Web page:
Thank you for explaining this - I can't find Josh's methodology on crowd calendars, and I have read the 'how-to's' - to be fair, Josh's calendar specifically mentions using data from past years, too. "The crowds section is based on data from the past several years and projections moving forward. Generally speaking, the higher the price of a Disney resort room, the busier the Parks will be. For example, Value season usually has the smallest crowds and Peak and Holiday seasons see the highest crowds. We’ll also take a closer look at the various exceptions throughout the year."

In planning our trip, I didn't really use the crowd calendars to pick when we'd go, because we are coming on a school vacation week, with the exception of picking which YEAR to go - next year, Easter falls at the end of our April vacation week, so I knew I wanted to miss that one. (Maine & Mass is always the week of Patriots Day, which is a holiday only in those two states, and doesn't move like the religious holidays do.) I have both the Unofficial Guide and the First Timer's Guide, and have found both of them really helpful in planning our trip. I have the TP subscription and like having all of my info on one page, and actually when I set that up, I plugged in the EasyWDW crowd numbers into the notes to compare, and they are basically the same as TP, only easy does "most/not recommended" and TP puts a number on it. I also used the cheat sheets to arrange a touring plan to get a map for our day - so I'm using most of Josh's strategies, but plugging in our reservations (BBB/PL, ADRs, etc) to get a feel for the day/the lay of the land. We are basically 'one time only' visitors and I am a maximizer, so I have found it all really useful.

If only it were as easy as "just go left when you go in the gates," as my husband's retired friend - who took his kids in the early 90s - keeps telling him to do. ;)
 

3dadknight

Well-known member
snappity, have a good time on your "one time only" trip. In the end, as others have said, a good plan for the day will beat any crowd level almost every time. So, you are already in good shape. The cheat sheets are a tried and true place to start with your plan. We use them as a guideline for the most part, skipping things we don't want to do and adding something here or there and always have a good time. They will indeed help you maximize your time at the parks. Using all the resources you can is a good idea, but if there is a discrepancy, I suggest Josh and Dave's book/websites will be the most accurate. The "past data" mentioned, I believe, they rely on is park attendance, resort occupancy and pricing relative to other times of the year. Disney can't do much to affect when people are able to travel - school breaks and holidays will always draw bigger crowds compared to other days in the same year. The past data I referred to as being not good to use is past wait time data. Disney has done so much to affect standby wait times over the past year or two, that such data is irrelevant. TP has some useful features, but the crowd calendar is not one of them.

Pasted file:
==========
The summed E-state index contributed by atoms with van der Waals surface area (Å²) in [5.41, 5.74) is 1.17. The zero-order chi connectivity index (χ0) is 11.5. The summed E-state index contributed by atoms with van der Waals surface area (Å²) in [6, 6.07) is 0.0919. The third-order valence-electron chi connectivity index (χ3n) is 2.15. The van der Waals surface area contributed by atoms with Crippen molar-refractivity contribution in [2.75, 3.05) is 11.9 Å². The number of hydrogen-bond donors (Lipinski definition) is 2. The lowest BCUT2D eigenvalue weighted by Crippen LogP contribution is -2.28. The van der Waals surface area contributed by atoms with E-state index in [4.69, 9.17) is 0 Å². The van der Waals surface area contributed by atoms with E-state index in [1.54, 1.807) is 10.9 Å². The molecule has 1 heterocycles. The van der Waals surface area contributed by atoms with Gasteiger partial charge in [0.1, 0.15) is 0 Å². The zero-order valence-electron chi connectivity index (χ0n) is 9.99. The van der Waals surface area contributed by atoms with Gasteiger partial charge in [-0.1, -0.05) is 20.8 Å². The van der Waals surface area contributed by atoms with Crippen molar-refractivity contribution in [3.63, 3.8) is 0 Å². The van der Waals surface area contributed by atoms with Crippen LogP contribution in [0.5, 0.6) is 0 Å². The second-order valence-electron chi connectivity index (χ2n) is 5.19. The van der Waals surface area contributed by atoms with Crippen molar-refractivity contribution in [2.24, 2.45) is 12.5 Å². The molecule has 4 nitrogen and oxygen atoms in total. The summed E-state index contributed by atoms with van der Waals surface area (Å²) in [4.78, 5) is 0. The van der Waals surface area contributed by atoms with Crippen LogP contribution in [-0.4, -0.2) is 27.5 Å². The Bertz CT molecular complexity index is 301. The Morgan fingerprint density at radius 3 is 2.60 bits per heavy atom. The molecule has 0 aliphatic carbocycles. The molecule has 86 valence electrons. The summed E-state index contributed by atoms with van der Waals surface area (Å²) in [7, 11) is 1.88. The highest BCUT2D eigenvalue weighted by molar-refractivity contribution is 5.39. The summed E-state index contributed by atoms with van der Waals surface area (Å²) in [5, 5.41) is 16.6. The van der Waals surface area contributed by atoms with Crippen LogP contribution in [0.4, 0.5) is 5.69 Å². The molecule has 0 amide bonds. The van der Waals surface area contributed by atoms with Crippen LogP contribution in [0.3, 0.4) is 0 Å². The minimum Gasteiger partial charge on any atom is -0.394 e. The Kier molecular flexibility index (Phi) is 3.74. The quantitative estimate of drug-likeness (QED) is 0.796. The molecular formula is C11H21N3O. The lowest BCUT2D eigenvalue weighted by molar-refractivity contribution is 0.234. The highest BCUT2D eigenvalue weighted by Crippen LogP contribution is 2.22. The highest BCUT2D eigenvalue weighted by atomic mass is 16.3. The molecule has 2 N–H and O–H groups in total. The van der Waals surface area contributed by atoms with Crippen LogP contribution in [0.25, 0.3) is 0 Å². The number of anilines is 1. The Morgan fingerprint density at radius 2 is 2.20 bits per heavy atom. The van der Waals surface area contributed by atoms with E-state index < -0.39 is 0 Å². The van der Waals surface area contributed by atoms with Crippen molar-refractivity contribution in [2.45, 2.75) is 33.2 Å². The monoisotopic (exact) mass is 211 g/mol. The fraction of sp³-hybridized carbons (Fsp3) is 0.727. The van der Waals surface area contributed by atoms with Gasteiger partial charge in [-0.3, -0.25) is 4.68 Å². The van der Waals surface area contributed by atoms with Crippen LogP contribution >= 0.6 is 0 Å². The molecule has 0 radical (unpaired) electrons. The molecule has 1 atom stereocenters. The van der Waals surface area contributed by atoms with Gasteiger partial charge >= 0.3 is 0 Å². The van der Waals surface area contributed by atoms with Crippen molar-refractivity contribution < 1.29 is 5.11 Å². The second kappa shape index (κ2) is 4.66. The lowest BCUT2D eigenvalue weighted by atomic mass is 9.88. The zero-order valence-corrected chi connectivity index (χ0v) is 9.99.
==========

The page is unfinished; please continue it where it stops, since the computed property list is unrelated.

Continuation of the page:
Anyway, good luck and have a good trip!
 

amk3

Member
Is just a shift to MK / staffing? We spent much of last Sunday at Magic Kingdom then switched to Epcot. Several staff in the parking lots pointed out proudly to us that Epcot is the second largest parking lot in the world (next to Mall of America) & that they had used almost the entire parking lot that day.

On the touringplans blog they said they look at the 50 largest school districts, and only 5% had off last week, so they may need to re-think how they sample. So they didn't exactly "miss" that a large number of schools had spring break last week, they just didn't consider those school districts at all, apparently.
If touringplans only looks at the 50 largest school districts, that might explain why they particularly struggled last week. Until the voting rights act, Georgia based state legislative seats on counties and then creating lots of tiny counties to ensure white rural voters maintained control over state government. Only four Georgia districts are in the top 50, so they would have shown up in that analysis as on break, but many of our small and medium sized districts were also on break.